Technically the campaign period for the 2016 presidential elections has not started yet, but even now the Philippines is seeing the candidates make their presence known on print media, broadcast media, social media, and other forms of communication. Among the candidates who are seemingly attracting the most attention nowadays are Liberal Party (LP) standard bearer Mar Roxas, and Davao city mayor Rodrigo “Digong” Duterte.
Both Roxas and Duterte have their own collections of sound bites, quotable quotes, promotional material, statements of “plans” and other things to keep them in the consciousness of the voters. I guess the term “competing for market share” is somehow appropriate in this context.
The results that each of them has gotten, however, have been wildly different. In Roxas’s case, it seems that the more he opens his mouth, or appears in media, the more he turns off the voters. Duterte, on the other hand, can pretty much say and do anything at this point, and he’ll still have supporters gushing over him and hanging on to every word that he says.
Why does Mar Roxas get ridiculed for what he says and does, while Digong Duterte does not? The simple answer is what leadership guru John Maxwell calls “The Law of Buy-in”.
The Law of Buy-in simply states that: before people buy into what you are presenting to them, they have to buy into you first.
What makes people buy into someone? Credibility. If we were to summarize all the factors that word would most definitely be one of those used.
To a growing proportion of the electorate, Mar has simply lost whatever credibility he had in the first place. People will forever associate him with the bungled and politicized government response to typhoon Haiyan (“You are a Romualdez and the president is an Aquino”), his utter cluelessness with the Mamasapano incident (and his usage of the non-word “misencounter”), for example. As if that weren’t enough, he has made statements in interviews that rubbed people the wrong way. How can anyone forget one of his statements about the bullet-planting scheme in Manila International Airport (“Kung nagpasok ka ng contraband sa airport, paano naging problema ng gobyerno ‘yun?”), and his “isteep by isteep” comment which earned him the ire of the Bisaya-speaking populace who perceived him as making fun of their accent.
Digong, on the other hand, has earned and continues to earn credibility due to the results he has gotten in Davao. Davao residents have nothing but praise for him and the way he applies an iron fist to tackling crime within his city. Whether or not one agrees with his methods (Etta Rosales from the Commission on Human Rights certainly doesn’t), one can’t argue with his success.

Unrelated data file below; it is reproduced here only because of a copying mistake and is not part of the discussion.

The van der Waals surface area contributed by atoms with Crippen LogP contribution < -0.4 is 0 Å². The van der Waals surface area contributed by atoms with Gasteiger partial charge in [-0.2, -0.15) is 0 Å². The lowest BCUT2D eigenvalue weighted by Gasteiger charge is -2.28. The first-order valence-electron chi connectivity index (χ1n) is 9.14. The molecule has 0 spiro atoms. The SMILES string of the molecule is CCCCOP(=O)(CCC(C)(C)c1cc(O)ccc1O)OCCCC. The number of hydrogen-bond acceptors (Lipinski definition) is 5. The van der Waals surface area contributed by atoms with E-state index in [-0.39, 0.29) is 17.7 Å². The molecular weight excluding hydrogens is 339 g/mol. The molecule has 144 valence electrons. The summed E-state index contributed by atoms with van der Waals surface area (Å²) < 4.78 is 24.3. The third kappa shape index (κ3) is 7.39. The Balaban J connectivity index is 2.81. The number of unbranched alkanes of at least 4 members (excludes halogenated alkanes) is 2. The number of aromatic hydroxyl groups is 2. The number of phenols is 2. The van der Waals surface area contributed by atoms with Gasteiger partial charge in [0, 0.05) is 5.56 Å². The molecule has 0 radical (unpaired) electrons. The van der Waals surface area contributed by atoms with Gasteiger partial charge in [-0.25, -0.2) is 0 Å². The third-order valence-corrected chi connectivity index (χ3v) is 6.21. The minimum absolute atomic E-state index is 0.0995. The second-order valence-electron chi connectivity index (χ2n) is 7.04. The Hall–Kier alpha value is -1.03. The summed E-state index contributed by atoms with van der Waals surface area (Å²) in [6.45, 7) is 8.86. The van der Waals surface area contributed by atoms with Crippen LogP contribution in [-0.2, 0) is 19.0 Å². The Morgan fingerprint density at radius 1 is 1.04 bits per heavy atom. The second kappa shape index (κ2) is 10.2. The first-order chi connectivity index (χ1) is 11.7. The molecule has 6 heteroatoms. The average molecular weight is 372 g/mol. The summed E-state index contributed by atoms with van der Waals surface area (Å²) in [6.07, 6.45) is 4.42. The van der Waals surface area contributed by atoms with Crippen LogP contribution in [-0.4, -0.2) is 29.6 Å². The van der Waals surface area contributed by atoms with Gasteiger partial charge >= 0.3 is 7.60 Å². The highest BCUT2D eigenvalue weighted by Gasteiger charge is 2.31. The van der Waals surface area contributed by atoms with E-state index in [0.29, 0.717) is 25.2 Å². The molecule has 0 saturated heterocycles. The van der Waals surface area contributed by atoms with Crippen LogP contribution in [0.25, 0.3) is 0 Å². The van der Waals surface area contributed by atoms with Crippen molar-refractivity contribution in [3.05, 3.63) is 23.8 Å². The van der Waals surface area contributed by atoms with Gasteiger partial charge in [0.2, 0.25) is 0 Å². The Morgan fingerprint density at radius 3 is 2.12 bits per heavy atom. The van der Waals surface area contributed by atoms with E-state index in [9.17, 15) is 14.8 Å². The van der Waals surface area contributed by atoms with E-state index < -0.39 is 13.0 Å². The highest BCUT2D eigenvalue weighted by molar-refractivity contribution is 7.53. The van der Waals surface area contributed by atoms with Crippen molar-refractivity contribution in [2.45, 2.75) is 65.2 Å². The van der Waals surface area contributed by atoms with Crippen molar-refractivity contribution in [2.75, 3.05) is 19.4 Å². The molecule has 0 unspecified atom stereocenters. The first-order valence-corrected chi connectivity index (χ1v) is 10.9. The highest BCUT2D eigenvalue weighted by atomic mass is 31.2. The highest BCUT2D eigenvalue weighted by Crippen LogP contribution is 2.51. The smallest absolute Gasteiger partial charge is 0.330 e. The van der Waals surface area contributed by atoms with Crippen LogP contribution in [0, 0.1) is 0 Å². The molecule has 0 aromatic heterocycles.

A big part of what forms credibility is an intangible called authenticity. It is this authenticity that enables people to form some sort of connection with you. Consequently, once this connection is formed, it is what enables people to buy into you in the first place.
Mar Roxas, quite simply, appears inauthentic in the eyes of the people. He is trying to be something he isn’t. He’s trying to appear as if he relates to the common tao when in fact he’s a haciendero, a member of the landed oligarchy here in the Philippines. Parang pilit ba. As a result, anything he tries to do makes him look awkward and condescending. In addition, as a friend of mine said, nagmamalinis siya (he’s trying to make himself look squeaky clean, or he’s trying to wash himself of his stink). As a result, any picture of him doing everyday things will merely cop him more ridicule.
Digong Duterte, on the other hand, is perceived to wear his real self – warts and all – for the whole electorate to see. Depending on one’s perspective, he will be seen as “merely being honest” or “unabashedly and unapologetically boorish”. He is not afraid to do in public what many Filipinos do in private anyway – be it pepper his sentences with cuss words, or admit unreservedly about the number of women he has at any given time, or to make passive-aggressive and/or provocative statements left and right.
Perhaps we can say, then, that Filipinos have developed an authenticity and bullshit detector, however crude one may perceive it to be (hey, it doesn’t work all the time, look how that worked out with current president Benigno Simeon “BS” Aquino). Mar just makes it ring out loud; Digong does not.
As a final note, perhaps something we can look at, that is in a way related to credibility and authenticity and making a connection, is what Mar and Digong induce in the electorate.
Duterte seems to induce a repressed desire in Filipinos to take the law into their own hands and eliminate those whom they find undesirable for whatever reason, and those who disagree with them.
Mar, on the other hand, induces vomiting.
And now the current chapter in their head-to-head battle is now over myths. Mar is asserting that Davao’s safety has been a myth, while Digong has been hitting on whether Mar can really considered a graduate of Wharton. They’ve even thrown challenges at each other to engage in a sampalan (slap fight).
Philippine politics may not be much different after six years under the Aquino administration, but it has definitely lost something again. In the previous election, competence and qualifications were thrown out the window. This year, it seems that manners, conduct, and common decency will be the ones to leave.
More popcorn, please.
- “Cleaning up toxic waste” – can Rappler’s Maria Ressa get Facebook to get rid of pro-Duterte accounts? - December 31, 2017
- Duterte, Rappler, Utos ni bossing, and Tone-deafness - November 13, 2017
- Why Yellowtards need people like @PinoyAkoBlog to ‘say what they want to say’ - October 23, 2017
- So what if the Philippines is removed from the UN Human Rights Council? - October 10, 2017
- The competitive advantage of Yellowtards over the pro-Duterte in media - October 9, 2017